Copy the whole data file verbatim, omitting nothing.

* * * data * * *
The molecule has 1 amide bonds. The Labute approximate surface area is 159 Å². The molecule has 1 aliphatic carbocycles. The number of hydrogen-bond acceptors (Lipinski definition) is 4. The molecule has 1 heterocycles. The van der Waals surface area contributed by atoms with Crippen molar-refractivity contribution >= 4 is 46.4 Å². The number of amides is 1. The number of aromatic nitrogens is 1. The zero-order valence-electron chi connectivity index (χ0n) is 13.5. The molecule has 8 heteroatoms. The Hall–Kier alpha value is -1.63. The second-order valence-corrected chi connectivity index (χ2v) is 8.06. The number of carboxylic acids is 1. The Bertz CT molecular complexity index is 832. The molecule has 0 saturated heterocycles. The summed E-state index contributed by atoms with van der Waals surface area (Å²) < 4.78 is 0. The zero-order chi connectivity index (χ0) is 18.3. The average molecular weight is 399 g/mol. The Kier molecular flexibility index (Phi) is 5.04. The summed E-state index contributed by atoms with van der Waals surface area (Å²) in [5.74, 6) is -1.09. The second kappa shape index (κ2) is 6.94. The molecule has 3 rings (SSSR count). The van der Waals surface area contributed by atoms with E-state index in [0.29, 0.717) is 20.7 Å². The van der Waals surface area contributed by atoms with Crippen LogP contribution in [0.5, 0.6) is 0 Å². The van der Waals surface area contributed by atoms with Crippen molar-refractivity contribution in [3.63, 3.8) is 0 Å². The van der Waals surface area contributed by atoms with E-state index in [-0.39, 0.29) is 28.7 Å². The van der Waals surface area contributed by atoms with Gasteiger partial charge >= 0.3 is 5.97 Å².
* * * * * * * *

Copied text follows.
The molecule has 1 amide bonds. The Labute approximate surface area is 159 Å². The molecule has 1 aliphatic carbocycles. The number of hydrogen-bond acceptors (Lipinski definition) is 4. The molecule has 1 heterocycles. The van der Waals surface area contributed by atoms with Crippen molar-refractivity contribution >= 4 is 46.4 Å². The number of amides is 1. The number of aromatic nitrogens is 1. The zero-order valence-electron chi connectivity index (χ0n) is 13.5. The molecule has 8 heteroatoms. The Hall–Kier alpha value is -1.63. The second-order valence-corrected chi connectivity index (χ2v) is 8.06. The number of carboxylic acids is 1. The Bertz CT molecular complexity index is 832. The molecule has 0 saturated heterocycles. The summed E-state index contributed by atoms with van der Waals surface area (Å²) < 4.78 is 0. The zero-order chi connectivity index (χ0) is 18.3. The average molecular weight is 399 g/mol. The Kier molecular flexibility index (Phi) is 5.04. The summed E-state index contributed by atoms with van der Waals surface area (Å²) in [5.74, 6) is -1.09. The second kappa shape index (κ2) is 6.94. The molecule has 3 rings (SSSR count). The van der Waals surface area contributed by atoms with E-state index in [0.29, 0.717) is 20.7 Å². The van der Waals surface area contributed by atoms with Crippen LogP contribution in [0.5, 0.6) is 0 Å². The van der Waals surface area contributed by atoms with Crippen molar-refractivity contribution in [3.63, 3.8) is 0 Å². The van der Waals surface area contributed by atoms with E-state index in [-0.39, 0.29) is 28.7 Å². The van der Waals surface area contributed by atoms with Gasteiger partial charge >= 0.3 is 5.97 Å².